Strike nation – The revolution is just beginning

2012-10-13 16:47

Mining strikes may be ushering in a new era of worker empowerment and intimidation – at a very high cost

Police and striking miners at the Rustenburg mine of Anglo American Platinum (Amplats) have clashed again, this time after miners allegedly invaded a shaft and tried to set it alight.

Police fired rubber bullets at a crowd of 1 000 Amplats workers on Friday night, said North West police spokesman Brigadier Thulani Ngubane.

Ngubane said four miners had been arrested, while another 48 had been arrested in connection with two deaths in the nearby Nkaneng informal settlement.

One man was burned alive and another shot dead in Nkaneng this week as the miners’ strike continued.

Last week the company announced that it had dismissed 12 000 of its workers, who have refused to accept their dismissal.

One of the men at the centre of the crippling miners’ strikes that have gripped Rustenburg in the past two months is Mametlwe Sebei of the Democratic Socialist Movement (DSM).

During an interview in Johannesburg on Friday, Sebei said threats by mine bosses to fire the estimated 100 000 workers on strike across all mines could backfire.

“I do not think it would be possible to dismiss all these workers without at least precipitating this country into some elements of civil war because certainly these workers are not going to take it lying down,” said Sebei.

At Kumba Iron Ore’s Sishen Mine in the Northern Cape, messages are being sent to striking workers demanding that they attend their disciplinary hearings or face dismissal.

About 300 striking workers downed tools during Friday’s night shift and took possession of equipment worth R3.3?billion, including 88 heavy trucks.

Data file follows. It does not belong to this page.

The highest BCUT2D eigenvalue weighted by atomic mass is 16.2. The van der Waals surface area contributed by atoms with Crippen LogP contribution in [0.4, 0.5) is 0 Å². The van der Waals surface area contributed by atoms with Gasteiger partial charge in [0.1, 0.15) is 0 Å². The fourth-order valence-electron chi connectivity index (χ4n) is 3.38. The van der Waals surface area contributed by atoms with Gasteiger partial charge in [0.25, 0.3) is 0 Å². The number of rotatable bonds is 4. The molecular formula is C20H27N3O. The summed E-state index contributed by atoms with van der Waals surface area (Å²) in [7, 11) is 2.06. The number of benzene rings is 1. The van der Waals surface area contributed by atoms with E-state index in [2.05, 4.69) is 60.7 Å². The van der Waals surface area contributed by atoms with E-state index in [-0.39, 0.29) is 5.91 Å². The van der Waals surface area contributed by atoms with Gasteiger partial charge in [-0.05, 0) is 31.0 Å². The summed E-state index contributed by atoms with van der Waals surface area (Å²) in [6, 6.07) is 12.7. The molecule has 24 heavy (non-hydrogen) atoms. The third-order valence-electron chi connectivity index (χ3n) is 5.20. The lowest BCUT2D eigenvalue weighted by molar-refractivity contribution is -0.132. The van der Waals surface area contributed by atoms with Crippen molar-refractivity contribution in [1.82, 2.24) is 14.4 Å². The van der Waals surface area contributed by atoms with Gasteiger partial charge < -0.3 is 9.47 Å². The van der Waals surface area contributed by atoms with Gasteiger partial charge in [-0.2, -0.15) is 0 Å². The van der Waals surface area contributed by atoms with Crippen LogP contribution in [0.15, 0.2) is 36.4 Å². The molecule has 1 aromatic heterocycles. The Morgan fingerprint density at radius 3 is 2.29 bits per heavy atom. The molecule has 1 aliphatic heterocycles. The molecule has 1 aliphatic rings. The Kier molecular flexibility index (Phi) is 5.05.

Sebei said the DSM had been mobilising workers across Rustenburg for the past four years after realising that “their interests were not being addressed by the National Union of Mineworkers (NUM)”.

This week, thousands marched on the town’s NUM offices to cancel their membership.

Sebei said they advised the workers to instead join the Association of Mining and Construction Union (Amcu) and turn it into the union they want it to be.

Sebei’s activism began as a student in Ga-Nchabeleng, Limpopo, where he was born in 1981.

At the University of Pretoria, where he studied law, he was elected president of the Pan-Africanist Students’ Organisation, the Pan-Africanist Congress’ student wing.

He joined the DSM after he left the Pan-Africanist Congress in 2008 when he realised it was not going to transform into a worker’s movement and searched for a political home more suited to his ideology.

Sebei said the rebellion against the NUM started in Rustenburg because the platinum mines employed young people who did not have any historical or sentimental attachment to the NUM.

The DSM, he said, has received enquiries from other sectors seeking to build alliances for a national strike and warned that the diamond sector could be next.

Violence continued to mar the strike this week, with one man, an Amplats employee, burned to death and another shot and wounded in Nkaneng informal settlement on Thursday.

The transport workers’ strike, which ended on Friday, also claimed a life this week when Cape Town truck driver Gary Stewart’s life support machine was switched off. His skull was fractured by a rock thrown through his truck’s window.

Another Cape Town driver was doused with petrol and set alight, and remains in a critical condition in hospital.

In KwaZulu-Natal, driver Joseph Duma was shot in the leg while driving his company truck in Cato Ridge.

At the same time, another truck driver escaped unharmed after the truck he was driving was torched.

SA Chamber of Commerce and Industry chief executive Neren Rau said strikes across all sectors had cost the economy close to R20 billion so far.

He said the chamber had information that the strikes would soon spread to the hospitality sector.

Strike hot spots

Additional reporting by West Cape News, Sphumelele Mngoma and Sizwe Sama Yende 

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